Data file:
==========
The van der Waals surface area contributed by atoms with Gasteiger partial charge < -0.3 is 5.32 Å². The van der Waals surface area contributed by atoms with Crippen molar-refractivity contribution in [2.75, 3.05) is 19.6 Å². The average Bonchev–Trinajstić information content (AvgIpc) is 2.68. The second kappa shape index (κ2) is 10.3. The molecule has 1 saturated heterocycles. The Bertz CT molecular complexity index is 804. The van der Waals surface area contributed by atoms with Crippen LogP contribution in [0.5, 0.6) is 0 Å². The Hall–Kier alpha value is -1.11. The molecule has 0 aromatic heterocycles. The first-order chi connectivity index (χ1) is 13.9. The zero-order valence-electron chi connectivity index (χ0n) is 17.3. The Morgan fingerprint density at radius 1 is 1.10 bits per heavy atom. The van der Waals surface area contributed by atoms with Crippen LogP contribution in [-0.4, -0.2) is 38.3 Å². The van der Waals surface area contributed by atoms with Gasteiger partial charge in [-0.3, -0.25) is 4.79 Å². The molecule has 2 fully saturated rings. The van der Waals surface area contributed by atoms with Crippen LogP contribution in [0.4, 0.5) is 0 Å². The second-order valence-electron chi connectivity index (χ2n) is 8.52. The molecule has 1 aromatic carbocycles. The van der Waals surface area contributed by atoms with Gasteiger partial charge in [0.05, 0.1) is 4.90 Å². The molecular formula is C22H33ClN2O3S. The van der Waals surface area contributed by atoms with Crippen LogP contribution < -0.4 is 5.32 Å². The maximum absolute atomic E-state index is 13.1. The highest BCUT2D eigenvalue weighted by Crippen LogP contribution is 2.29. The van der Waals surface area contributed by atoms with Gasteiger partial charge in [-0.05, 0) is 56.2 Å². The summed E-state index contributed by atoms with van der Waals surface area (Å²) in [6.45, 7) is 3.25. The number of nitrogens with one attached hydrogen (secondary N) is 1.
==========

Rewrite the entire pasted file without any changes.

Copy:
The van der Waals surface area contributed by atoms with Gasteiger partial charge < -0.3 is 5.32 Å². The van der Waals surface area contributed by atoms with Crippen molar-refractivity contribution in [2.75, 3.05) is 19.6 Å². The average Bonchev–Trinajstić information content (AvgIpc) is 2.68. The second kappa shape index (κ2) is 10.3. The molecule has 1 saturated heterocycles. The Bertz CT molecular complexity index is 804. The van der Waals surface area contributed by atoms with Crippen LogP contribution in [0.5, 0.6) is 0 Å². The Hall–Kier alpha value is -1.11. The molecule has 0 aromatic heterocycles. The first-order chi connectivity index (χ1) is 13.9. The zero-order valence-electron chi connectivity index (χ0n) is 17.3. The Morgan fingerprint density at radius 1 is 1.10 bits per heavy atom. The van der Waals surface area contributed by atoms with Crippen LogP contribution in [-0.4, -0.2) is 38.3 Å². The van der Waals surface area contributed by atoms with Gasteiger partial charge in [-0.3, -0.25) is 4.79 Å². The molecule has 2 fully saturated rings. The van der Waals surface area contributed by atoms with Crippen LogP contribution in [0.4, 0.5) is 0 Å². The second-order valence-electron chi connectivity index (χ2n) is 8.52. The molecule has 1 aromatic carbocycles. The van der Waals surface area contributed by atoms with Gasteiger partial charge in [0.05, 0.1) is 4.90 Å². The molecular formula is C22H33ClN2O3S. The van der Waals surface area contributed by atoms with Crippen LogP contribution < -0.4 is 5.32 Å². The maximum absolute atomic E-state index is 13.1. The highest BCUT2D eigenvalue weighted by Crippen LogP contribution is 2.29. The van der Waals surface area contributed by atoms with Gasteiger partial charge in [-0.05, 0) is 56.2 Å². The summed E-state index contributed by atoms with van der Waals surface area (Å²) in [6.45, 7) is 3.25. The number of nitrogens with one attached hydrogen (secondary N) is 1.